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Al Hallak, M.; Verdier, T.; Bertron, A.; Roques, C.; Bailly, J. Aerosolization of Moulds Particles from Contaminated Materials. Encyclopedia. Available online: (accessed on 15 April 2024).
Al Hallak M, Verdier T, Bertron A, Roques C, Bailly J. Aerosolization of Moulds Particles from Contaminated Materials. Encyclopedia. Available at: Accessed April 15, 2024.
Al Hallak, Mohamad, Thomas Verdier, Alexandra Bertron, Christine Roques, Jean-Denis Bailly. "Aerosolization of Moulds Particles from Contaminated Materials" Encyclopedia, (accessed April 15, 2024).
Al Hallak, M., Verdier, T., Bertron, A., Roques, C., & Bailly, J. (2023, March 06). Aerosolization of Moulds Particles from Contaminated Materials. In Encyclopedia.
Al Hallak, Mohamad, et al. "Aerosolization of Moulds Particles from Contaminated Materials." Encyclopedia. Web. 06 March, 2023.
Aerosolization of Moulds Particles from Contaminated Materials

Fungi are well known as common contaminants of the indoor environment with the ability to grow on many types of building materials and to subsequently release biological particles into the indoor air. The aerosolization of allergenic compounds or mycotoxins borne by fungal particles or vehiculated by dust may have a direct impact on the occupant’s health. 

indoor air quality (IAQ) bioaerosols fungi building materials aerosolization mycotoxins

1. Introduction: Importance of Moulds as Indoor Contaminants

The biological contaminants of the indoor environments include fungi, bacteria, viruses, pollen, etc. [1]. However, the ability of fungi to grow on almost all building materials, whether natural or synthetic, especially if they are hygroscopic or wet [2], necessitate the study of their development on such substrates. Water activity (amount of free water available for microbial metabolism) is considered the most impacting factor for fungal development [3]. Researches have emphasized that many kinds of materials are susceptible to growth once there is a sufficient amount of available water: wood, gypsum boards, wallpapers, mortars, etc. [4]. In parallel, according to various intrinsic parameters, including chemical composition, pH, presence of dust, etc., building materials can present different bioreceptivities, i.e., susceptibilities, to support and favour mould growth [5][6][7][8]. Moreover, their development is governed by various environmental factors, including temperature and relative humidity, and their spread in the indoor environment can also involve other factors, including air exchange rate, air movement, building structure and location, design and ventilation system; however, this list is not exhaustive [2].
Due to their reliance to water activity, water-damaged buildings are highly sensitive sites in terms of indoor fungal development [5]. However, the increase in water content on/into building materials may also be caused by plumbing [9] and water vapour condensation on the walls in strongly insulated buildings [10]. In Northern Europe and North America, the first works on indoor contamination by fungi were published in the 1970s. This problem increased strongly with time in conjunction with changes in human activities and the increasing time spent inside buildings (more than 80% of the time in industrialized countries). Studies showed that 20% to 40% of buildings in these regions display a visible mould presence [11][12]. Moreover, various building types were reported to present moisture problems and subsequent fungal contaminations, including homes, schools, workplaces and hospitals, representing many sources of exposure to toxic compounds [13][14][15]. Indeed, in parallel with their growth, moulds are able to release biological particles (spores, mycelium fragments, etc.) and toxic compounds (allergic molecules, mycotoxins) into the air, referred as bioaerosols.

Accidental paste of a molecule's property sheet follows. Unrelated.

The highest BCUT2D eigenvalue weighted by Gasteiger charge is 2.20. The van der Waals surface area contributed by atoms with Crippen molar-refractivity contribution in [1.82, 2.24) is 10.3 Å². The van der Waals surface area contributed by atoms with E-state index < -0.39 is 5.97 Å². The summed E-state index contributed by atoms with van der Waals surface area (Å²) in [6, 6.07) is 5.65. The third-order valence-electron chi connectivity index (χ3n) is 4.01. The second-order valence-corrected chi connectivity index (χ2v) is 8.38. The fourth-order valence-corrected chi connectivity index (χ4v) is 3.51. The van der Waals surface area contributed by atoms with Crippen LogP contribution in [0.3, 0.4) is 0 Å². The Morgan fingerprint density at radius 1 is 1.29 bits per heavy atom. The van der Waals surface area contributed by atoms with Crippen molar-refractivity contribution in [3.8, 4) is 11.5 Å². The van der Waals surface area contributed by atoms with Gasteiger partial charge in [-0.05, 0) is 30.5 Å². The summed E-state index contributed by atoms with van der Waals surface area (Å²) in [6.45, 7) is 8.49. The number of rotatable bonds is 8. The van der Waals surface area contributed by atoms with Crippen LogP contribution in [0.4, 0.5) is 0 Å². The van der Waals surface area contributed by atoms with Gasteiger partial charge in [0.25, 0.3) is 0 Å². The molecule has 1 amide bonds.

Bioaerosols correspond to aerosols involving microorganisms, such as fungi, bacteria and viruses, or organic compounds emanating from microorganisms, such as endotoxins, metabolites, toxins, etc. [16][17]. The biological part of bioaerosols forms approximately 50% of all aerosol particles [18], and their sizes usually range from 0.001 nm to 100 μm [19]. They are released from surfaces into the indoor air either by active processes that are specific to the moulds’ forms of development or by passive processes that mostly rely on air movement in buildings due to human activity or ventilation. These aerosolization processes contribute to the degradation of indoor air quality (IAQ) and may subsequently affect the health of occupants due to the inhalation of toxic particles, leading to allergies or respiratory troubles [16][17][19][20][21].
Indeed, depending on their size, particles can be inhaled by exposed individuals and infiltrate different parts of the lungs (from the trachea to the bronchioles), leading to various health problems [22][23]. Even if the direct causality between the presence of moulds and specific diseases among exposed individuals is difficult to demonstrate, strong associations have been reported in many works [24][25][26][27] and such a direct relationship is also highly suspected by health authorities [27]. In addition, it should be emphasized that different fungal genera and, more precisely, different fungal species pose different health risks for humans. For example, some species belonging to the Aspergillus genera, such as Aspergillus flavus [28][29][30][31] or Aspergillus fumigatus [32][33][34], are well known to play specific role in three different clinical settings in humans: opportunistic infections, allergic states and toxicosis [34]. Cladosporium species are rarely directly pathogenic to humans, even if they have been sometimes reported to cause infections of the skin and lungs. However, the spores of Cladosporium species are significant allergens and their presence in large amounts in the air can severely affect people with asthma and other respiratory diseases [35][36]. By contrast, Penicillium species are diverse and widely distributed in the environment, but despite their abundance and diversity, they are not commonly associated with human and animal infections [37].

2. Aerosolization of Moulds Particles from Contaminated Materials